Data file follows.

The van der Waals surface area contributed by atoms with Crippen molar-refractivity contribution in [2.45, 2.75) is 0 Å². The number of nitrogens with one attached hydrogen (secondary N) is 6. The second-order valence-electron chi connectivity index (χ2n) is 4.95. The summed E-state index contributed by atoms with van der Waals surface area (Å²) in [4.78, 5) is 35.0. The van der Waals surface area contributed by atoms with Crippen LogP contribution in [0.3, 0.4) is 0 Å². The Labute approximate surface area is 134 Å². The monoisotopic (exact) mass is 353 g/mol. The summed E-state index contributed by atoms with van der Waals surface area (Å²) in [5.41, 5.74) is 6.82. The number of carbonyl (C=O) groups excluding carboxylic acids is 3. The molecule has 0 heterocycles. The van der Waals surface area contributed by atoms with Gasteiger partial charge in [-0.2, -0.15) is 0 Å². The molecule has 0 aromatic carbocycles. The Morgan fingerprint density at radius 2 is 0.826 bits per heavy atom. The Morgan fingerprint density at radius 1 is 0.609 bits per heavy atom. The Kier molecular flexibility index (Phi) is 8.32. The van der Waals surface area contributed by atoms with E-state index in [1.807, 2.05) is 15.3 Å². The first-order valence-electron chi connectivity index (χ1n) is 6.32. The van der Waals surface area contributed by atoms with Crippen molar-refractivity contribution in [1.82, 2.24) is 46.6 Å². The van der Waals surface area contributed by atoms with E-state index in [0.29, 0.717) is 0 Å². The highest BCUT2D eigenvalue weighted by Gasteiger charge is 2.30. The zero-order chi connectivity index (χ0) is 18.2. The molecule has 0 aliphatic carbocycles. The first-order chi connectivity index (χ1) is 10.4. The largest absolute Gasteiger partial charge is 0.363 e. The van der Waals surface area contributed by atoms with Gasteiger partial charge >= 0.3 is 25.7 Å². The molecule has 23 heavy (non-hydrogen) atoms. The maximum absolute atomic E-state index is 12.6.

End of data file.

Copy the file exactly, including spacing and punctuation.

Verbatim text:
The van der Waals surface area contributed by atoms with Crippen molar-refractivity contribution in [2.45, 2.75) is 0 Å². The number of nitrogens with one attached hydrogen (secondary N) is 6. The second-order valence-electron chi connectivity index (χ2n) is 4.95. The summed E-state index contributed by atoms with van der Waals surface area (Å²) in [4.78, 5) is 35.0. The van der Waals surface area contributed by atoms with Crippen LogP contribution in [0.3, 0.4) is 0 Å². The Labute approximate surface area is 134 Å². The monoisotopic (exact) mass is 353 g/mol. The summed E-state index contributed by atoms with van der Waals surface area (Å²) in [5.41, 5.74) is 6.82. The number of carbonyl (C=O) groups excluding carboxylic acids is 3. The molecule has 0 heterocycles. The van der Waals surface area contributed by atoms with Gasteiger partial charge in [-0.2, -0.15) is 0 Å². The molecule has 0 aromatic carbocycles. The Morgan fingerprint density at radius 2 is 0.826 bits per heavy atom. The Morgan fingerprint density at radius 1 is 0.609 bits per heavy atom. The Kier molecular flexibility index (Phi) is 8.32. The van der Waals surface area contributed by atoms with E-state index in [1.807, 2.05) is 15.3 Å². The first-order valence-electron chi connectivity index (χ1n) is 6.32. The van der Waals surface area contributed by atoms with Crippen molar-refractivity contribution in [1.82, 2.24) is 46.6 Å². The van der Waals surface area contributed by atoms with E-state index in [0.29, 0.717) is 0 Å². The highest BCUT2D eigenvalue weighted by Gasteiger charge is 2.30. The zero-order chi connectivity index (χ0) is 18.2. The molecule has 0 aliphatic carbocycles. The first-order chi connectivity index (χ1) is 10.4. The largest absolute Gasteiger partial charge is 0.363 e. The van der Waals surface area contributed by atoms with Gasteiger partial charge >= 0.3 is 25.7 Å². The molecule has 23 heavy (non-hydrogen) atoms. The maximum absolute atomic E-state index is 12.6.